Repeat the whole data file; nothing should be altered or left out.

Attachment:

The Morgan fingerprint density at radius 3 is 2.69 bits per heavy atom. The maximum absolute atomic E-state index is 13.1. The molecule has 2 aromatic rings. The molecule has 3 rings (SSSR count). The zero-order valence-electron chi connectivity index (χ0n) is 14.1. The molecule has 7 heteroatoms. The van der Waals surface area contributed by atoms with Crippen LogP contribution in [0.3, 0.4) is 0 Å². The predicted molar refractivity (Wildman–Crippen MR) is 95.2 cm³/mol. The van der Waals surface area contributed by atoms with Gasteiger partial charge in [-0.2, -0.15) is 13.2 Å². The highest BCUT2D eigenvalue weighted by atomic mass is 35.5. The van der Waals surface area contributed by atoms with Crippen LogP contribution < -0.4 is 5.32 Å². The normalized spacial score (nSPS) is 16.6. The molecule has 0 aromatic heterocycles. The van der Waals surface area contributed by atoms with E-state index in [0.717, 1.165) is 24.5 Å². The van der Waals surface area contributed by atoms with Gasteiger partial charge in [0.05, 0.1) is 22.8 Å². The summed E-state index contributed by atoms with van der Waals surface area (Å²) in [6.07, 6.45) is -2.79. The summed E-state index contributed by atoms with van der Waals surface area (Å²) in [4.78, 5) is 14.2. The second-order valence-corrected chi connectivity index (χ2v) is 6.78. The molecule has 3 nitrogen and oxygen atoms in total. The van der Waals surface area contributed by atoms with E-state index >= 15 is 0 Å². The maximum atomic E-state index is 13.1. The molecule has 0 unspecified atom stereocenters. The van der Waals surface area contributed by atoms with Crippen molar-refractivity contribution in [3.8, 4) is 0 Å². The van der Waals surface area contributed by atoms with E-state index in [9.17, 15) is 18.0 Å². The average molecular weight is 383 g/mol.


The Morgan fingerprint density at radius 3 is 2.69 bits per heavy atom. The maximum absolute atomic E-state index is 13.1. The molecule has 2 aromatic rings. The molecule has 3 rings (SSSR count). The zero-order valence-electron chi connectivity index (χ0n) is 14.1. The molecule has 7 heteroatoms. The van der Waals surface area contributed by atoms with Crippen LogP contribution in [0.3, 0.4) is 0 Å². The predicted molar refractivity (Wildman–Crippen MR) is 95.2 cm³/mol. The van der Waals surface area contributed by atoms with Gasteiger partial charge in [-0.2, -0.15) is 13.2 Å². The highest BCUT2D eigenvalue weighted by atomic mass is 35.5. The van der Waals surface area contributed by atoms with Crippen LogP contribution < -0.4 is 5.32 Å². The normalized spacial score (nSPS) is 16.6. The molecule has 0 aromatic heterocycles. The van der Waals surface area contributed by atoms with E-state index in [0.717, 1.165) is 24.5 Å². The van der Waals surface area contributed by atoms with Gasteiger partial charge in [0.05, 0.1) is 22.8 Å². The summed E-state index contributed by atoms with van der Waals surface area (Å²) in [6.07, 6.45) is -2.79. The summed E-state index contributed by atoms with van der Waals surface area (Å²) in [4.78, 5) is 14.2. The second-order valence-corrected chi connectivity index (χ2v) is 6.78. The molecule has 3 nitrogen and oxygen atoms in total. The van der Waals surface area contributed by atoms with E-state index >= 15 is 0 Å². The maximum atomic E-state index is 13.1. The molecule has 0 unspecified atom stereocenters. The van der Waals surface area contributed by atoms with Crippen molar-refractivity contribution in [3.8, 4) is 0 Å². The van der Waals surface area contributed by atoms with E-state index in [9.17, 15) is 18.0 Å². The average molecular weight is 383 g/mol.